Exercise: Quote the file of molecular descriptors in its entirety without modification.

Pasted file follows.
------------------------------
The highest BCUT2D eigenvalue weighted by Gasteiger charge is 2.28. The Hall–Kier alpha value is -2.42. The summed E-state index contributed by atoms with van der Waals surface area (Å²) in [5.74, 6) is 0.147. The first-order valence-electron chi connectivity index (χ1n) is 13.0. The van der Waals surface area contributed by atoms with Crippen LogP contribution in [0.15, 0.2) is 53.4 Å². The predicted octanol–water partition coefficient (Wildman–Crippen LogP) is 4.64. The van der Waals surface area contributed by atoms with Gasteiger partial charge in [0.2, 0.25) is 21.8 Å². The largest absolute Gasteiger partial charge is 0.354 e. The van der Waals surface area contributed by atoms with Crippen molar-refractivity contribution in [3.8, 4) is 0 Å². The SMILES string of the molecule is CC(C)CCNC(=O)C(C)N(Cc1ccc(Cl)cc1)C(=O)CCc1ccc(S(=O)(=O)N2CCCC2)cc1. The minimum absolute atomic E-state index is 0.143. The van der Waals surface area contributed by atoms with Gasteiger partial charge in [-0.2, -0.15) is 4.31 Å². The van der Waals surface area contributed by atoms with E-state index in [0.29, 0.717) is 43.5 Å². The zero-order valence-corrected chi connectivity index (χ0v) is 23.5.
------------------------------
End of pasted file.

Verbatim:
The highest BCUT2D eigenvalue weighted by Gasteiger charge is 2.28. The Hall–Kier alpha value is -2.42. The summed E-state index contributed by atoms with van der Waals surface area (Å²) in [5.74, 6) is 0.147. The first-order valence-electron chi connectivity index (χ1n) is 13.0. The van der Waals surface area contributed by atoms with Crippen LogP contribution in [0.15, 0.2) is 53.4 Å². The predicted octanol–water partition coefficient (Wildman–Crippen LogP) is 4.64. The van der Waals surface area contributed by atoms with Gasteiger partial charge in [0.2, 0.25) is 21.8 Å². The largest absolute Gasteiger partial charge is 0.354 e. The van der Waals surface area contributed by atoms with Crippen molar-refractivity contribution in [3.8, 4) is 0 Å². The SMILES string of the molecule is CC(C)CCNC(=O)C(C)N(Cc1ccc(Cl)cc1)C(=O)CCc1ccc(S(=O)(=O)N2CCCC2)cc1. The minimum absolute atomic E-state index is 0.143. The van der Waals surface area contributed by atoms with Gasteiger partial charge in [-0.2, -0.15) is 4.31 Å². The van der Waals surface area contributed by atoms with E-state index in [0.29, 0.717) is 43.5 Å². The zero-order valence-corrected chi connectivity index (χ0v) is 23.5.